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Neurology. 2004 May 25;62(10):1810-7.

Altered neurometabolite development in HIV-infected children: correlation with neuropsychological tests.

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  • 1Harbor-UCLA Research and Education Institute, Torrance, CA, USA. keller@rei.edu

Abstract

BACKGROUND:

HIV-infected children have abnormal cerebral metabolites, measured by proton MR spectroscopy ((1)H-MRS), but how these abnormalities relate to brain function is unclear.

METHODS:

Metabolite concentrations in five brain regions of 20 HIV-infected and 13 control children were measured, and these findings were correlated with age, log(10) plasma viral load, CD4 count, and neuropsychological scores.

RESULTS:

Compared with control subjects, HIV patients had decreased choline concentration [Cho] in left frontal white matter (LFW) (-12%; p = 0.04); those with high viral load (>5,000 HIV RNA copies/mL) had decreased right basal ganglia (RBG) [Cho] (-15%; p = 0.005), and [Cr] (-13%; p = 0.02). Patients with high viral load also had higher [Cho] in the midfrontal gray matter (MFG) (+25%; p = 0.002) and lower myo-inositol [Ins] in the RBG (-18%; p = 0.04) than patients with low HIV viral load. N-Acetyl aspartate concentration ([NAA]) correlated with age in right frontal white matter (RFW) (r = 0.59, p = 0.04), LFW (r = 0.66, p = 0.02), and right hippocampus (RHIP) (r = 0.69, p = 0.02) only in control subjects. In contrast, [Ins] correlated with age in both RFW and LFW (r = 0.71, p = 0.0006; r = 0.65, p = 0.006) only in the HIV patients. Log(10) plasma viral load correlated positively with [Ins] in RFW (r = 0.54, p = 0.02) and [Cho] in MFG (r = 0.49, p = 0.04). Compared with control subjects, HIV patients had poorer spatial memory (p = 0.045) and delayed spatial memory correlated with [Cho] in RHIP (r = 0.68, p = 0.02).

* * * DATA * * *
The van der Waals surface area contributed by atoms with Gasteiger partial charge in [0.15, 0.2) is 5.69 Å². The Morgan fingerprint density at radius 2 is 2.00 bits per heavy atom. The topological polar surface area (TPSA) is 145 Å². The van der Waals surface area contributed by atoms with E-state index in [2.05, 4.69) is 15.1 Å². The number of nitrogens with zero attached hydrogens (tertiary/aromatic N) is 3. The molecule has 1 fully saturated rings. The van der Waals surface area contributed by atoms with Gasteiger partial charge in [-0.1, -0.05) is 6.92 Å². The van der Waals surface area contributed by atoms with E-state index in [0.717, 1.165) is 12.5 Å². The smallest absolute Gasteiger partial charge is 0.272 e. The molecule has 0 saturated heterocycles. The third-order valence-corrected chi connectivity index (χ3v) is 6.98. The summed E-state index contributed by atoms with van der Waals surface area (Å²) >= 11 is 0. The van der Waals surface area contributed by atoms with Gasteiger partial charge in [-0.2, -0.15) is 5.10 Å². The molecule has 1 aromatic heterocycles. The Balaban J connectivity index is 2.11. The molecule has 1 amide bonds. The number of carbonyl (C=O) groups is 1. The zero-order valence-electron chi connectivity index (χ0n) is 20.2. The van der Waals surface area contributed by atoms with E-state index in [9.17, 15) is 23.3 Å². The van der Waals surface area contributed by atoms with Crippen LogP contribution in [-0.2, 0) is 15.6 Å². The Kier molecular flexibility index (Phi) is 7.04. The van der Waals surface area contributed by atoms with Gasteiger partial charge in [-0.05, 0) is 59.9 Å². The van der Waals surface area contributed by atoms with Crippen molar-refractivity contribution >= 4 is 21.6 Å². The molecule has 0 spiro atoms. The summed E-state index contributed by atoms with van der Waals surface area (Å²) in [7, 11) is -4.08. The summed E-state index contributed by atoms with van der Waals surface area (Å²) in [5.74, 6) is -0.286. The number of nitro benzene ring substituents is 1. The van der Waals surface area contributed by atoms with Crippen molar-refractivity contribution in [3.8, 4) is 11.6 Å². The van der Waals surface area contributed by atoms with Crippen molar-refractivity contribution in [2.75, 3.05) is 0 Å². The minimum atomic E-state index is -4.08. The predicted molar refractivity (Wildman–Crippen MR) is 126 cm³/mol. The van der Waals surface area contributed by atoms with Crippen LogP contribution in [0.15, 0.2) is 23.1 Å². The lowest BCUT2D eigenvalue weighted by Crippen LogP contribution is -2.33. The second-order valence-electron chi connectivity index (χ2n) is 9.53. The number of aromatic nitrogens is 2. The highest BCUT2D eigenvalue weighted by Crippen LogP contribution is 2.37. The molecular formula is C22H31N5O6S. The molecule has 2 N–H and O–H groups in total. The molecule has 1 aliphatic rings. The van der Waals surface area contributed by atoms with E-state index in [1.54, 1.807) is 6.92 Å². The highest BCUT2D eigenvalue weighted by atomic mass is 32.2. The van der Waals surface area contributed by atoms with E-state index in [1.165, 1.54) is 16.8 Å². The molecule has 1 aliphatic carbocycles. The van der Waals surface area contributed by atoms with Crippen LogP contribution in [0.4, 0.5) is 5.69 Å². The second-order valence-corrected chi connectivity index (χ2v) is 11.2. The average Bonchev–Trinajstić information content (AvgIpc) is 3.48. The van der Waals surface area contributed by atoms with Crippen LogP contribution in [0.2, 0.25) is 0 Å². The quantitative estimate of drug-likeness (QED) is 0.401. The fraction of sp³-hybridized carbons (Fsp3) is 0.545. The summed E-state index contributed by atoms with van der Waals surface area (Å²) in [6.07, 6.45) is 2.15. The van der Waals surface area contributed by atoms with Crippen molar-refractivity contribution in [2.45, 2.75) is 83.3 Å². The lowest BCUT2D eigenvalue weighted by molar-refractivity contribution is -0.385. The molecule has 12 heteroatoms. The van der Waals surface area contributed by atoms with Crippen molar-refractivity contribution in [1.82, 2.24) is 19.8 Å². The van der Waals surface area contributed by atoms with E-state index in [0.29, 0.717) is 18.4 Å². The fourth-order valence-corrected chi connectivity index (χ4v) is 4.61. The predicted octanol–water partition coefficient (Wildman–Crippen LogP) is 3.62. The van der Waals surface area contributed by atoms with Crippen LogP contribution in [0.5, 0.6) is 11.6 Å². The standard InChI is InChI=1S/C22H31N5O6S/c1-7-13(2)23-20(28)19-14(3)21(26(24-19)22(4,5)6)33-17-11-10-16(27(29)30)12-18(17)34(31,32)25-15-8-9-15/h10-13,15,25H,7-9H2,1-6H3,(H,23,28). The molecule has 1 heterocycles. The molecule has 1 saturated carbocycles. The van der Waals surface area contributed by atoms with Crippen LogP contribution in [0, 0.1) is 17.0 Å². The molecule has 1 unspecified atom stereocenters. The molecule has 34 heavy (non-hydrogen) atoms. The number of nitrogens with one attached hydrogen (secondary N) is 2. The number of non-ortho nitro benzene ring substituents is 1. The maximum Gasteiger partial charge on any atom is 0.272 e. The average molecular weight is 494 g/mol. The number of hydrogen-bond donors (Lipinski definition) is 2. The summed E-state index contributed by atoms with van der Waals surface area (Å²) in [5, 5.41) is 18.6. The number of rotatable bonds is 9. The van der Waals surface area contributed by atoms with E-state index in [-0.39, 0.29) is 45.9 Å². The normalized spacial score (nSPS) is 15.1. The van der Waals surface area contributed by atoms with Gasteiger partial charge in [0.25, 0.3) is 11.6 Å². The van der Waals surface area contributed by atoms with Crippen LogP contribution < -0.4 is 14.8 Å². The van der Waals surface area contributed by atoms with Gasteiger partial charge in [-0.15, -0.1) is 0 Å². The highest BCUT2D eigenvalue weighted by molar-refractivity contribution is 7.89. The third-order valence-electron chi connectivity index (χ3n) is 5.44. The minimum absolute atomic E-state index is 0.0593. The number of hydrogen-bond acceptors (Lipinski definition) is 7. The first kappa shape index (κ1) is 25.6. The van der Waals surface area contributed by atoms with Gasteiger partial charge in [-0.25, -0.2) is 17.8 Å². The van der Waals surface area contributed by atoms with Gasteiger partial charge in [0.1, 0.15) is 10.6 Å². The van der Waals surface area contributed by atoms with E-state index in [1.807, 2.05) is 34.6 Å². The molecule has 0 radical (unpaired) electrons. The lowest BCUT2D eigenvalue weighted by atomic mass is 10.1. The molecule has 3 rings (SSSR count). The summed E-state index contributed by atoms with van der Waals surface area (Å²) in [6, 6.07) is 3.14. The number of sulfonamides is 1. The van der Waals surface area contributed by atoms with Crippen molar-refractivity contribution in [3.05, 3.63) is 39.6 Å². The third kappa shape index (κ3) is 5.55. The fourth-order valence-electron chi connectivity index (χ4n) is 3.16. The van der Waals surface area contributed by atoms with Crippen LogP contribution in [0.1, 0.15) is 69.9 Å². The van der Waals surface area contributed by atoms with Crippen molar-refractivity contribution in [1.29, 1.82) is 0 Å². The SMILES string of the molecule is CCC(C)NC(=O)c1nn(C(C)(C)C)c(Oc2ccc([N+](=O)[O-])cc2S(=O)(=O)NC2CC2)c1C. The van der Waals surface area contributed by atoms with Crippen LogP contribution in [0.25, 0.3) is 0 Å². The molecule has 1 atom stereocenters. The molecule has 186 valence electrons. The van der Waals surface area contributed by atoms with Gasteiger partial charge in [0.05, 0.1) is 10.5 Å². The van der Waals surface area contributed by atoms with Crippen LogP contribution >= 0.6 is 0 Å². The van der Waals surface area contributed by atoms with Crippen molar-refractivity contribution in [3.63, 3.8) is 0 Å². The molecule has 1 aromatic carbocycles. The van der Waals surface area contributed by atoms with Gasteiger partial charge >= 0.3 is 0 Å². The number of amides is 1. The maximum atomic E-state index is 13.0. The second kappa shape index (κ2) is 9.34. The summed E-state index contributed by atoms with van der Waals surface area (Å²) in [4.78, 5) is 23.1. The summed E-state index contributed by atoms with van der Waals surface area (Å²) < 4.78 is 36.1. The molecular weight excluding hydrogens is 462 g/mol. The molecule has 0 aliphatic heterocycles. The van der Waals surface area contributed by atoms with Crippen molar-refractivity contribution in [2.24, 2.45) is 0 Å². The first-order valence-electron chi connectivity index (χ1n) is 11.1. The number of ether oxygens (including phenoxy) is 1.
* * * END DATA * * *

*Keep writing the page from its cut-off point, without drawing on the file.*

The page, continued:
CONCLUSIONS:

These data suggest that normal brain development may be affected in children infected with HIV at birth, particularly evidenced by the lack of age-related increases in the neuronal marker [NAA]. Early, aggressive treatment of infants with HIV before development of encephalopathy is warranted.

PMID:
15159483
[PubMed - indexed for MEDLINE]
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